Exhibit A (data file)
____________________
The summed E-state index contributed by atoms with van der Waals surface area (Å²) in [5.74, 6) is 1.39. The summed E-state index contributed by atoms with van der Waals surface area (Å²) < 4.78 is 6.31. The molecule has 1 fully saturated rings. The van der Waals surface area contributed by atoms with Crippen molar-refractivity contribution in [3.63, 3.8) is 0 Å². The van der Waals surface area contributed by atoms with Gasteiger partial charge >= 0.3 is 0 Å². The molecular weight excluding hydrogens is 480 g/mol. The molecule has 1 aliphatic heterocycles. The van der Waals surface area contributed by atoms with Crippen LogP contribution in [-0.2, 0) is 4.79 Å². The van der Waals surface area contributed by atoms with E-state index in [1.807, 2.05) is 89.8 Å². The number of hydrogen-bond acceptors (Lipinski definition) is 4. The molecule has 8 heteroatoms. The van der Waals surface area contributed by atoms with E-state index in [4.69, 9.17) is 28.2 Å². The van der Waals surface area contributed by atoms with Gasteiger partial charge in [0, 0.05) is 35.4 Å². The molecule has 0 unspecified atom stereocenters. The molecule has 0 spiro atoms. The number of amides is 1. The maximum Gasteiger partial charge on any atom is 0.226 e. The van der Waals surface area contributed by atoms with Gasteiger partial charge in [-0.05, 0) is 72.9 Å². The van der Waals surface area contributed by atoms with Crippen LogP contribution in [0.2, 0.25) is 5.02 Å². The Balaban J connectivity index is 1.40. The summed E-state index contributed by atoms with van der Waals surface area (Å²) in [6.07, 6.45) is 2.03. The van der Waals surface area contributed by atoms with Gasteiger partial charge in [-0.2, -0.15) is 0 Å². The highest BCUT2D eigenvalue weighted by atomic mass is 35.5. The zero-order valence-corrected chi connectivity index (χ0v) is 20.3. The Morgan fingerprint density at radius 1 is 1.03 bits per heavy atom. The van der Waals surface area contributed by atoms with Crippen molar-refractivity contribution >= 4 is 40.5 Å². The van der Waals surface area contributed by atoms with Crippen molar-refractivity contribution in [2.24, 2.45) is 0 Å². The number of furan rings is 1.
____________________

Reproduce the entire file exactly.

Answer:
The summed E-state index contributed by atoms with van der Waals surface area (Å²) in [5.74, 6) is 1.39. The summed E-state index contributed by atoms with van der Waals surface area (Å²) < 4.78 is 6.31. The molecule has 1 fully saturated rings. The van der Waals surface area contributed by atoms with Crippen molar-refractivity contribution in [3.63, 3.8) is 0 Å². The van der Waals surface area contributed by atoms with Gasteiger partial charge >= 0.3 is 0 Å². The molecular weight excluding hydrogens is 480 g/mol. The molecule has 1 aliphatic heterocycles. The van der Waals surface area contributed by atoms with Crippen LogP contribution in [-0.2, 0) is 4.79 Å². The van der Waals surface area contributed by atoms with E-state index in [1.807, 2.05) is 89.8 Å². The number of hydrogen-bond acceptors (Lipinski definition) is 4. The molecule has 8 heteroatoms. The van der Waals surface area contributed by atoms with E-state index in [4.69, 9.17) is 28.2 Å². The van der Waals surface area contributed by atoms with Gasteiger partial charge in [0, 0.05) is 35.4 Å². The molecule has 0 unspecified atom stereocenters. The molecule has 0 spiro atoms. The number of amides is 1. The maximum Gasteiger partial charge on any atom is 0.226 e. The van der Waals surface area contributed by atoms with Gasteiger partial charge in [-0.05, 0) is 72.9 Å². The van der Waals surface area contributed by atoms with Crippen LogP contribution in [0.2, 0.25) is 5.02 Å². The Balaban J connectivity index is 1.40. The summed E-state index contributed by atoms with van der Waals surface area (Å²) in [6.07, 6.45) is 2.03. The van der Waals surface area contributed by atoms with Gasteiger partial charge in [-0.2, -0.15) is 0 Å². The highest BCUT2D eigenvalue weighted by atomic mass is 35.5. The zero-order valence-corrected chi connectivity index (χ0v) is 20.3. The Morgan fingerprint density at radius 1 is 1.03 bits per heavy atom. The van der Waals surface area contributed by atoms with Crippen molar-refractivity contribution >= 4 is 40.5 Å². The van der Waals surface area contributed by atoms with Crippen molar-refractivity contribution in [2.24, 2.45) is 0 Å². The number of furan rings is 1.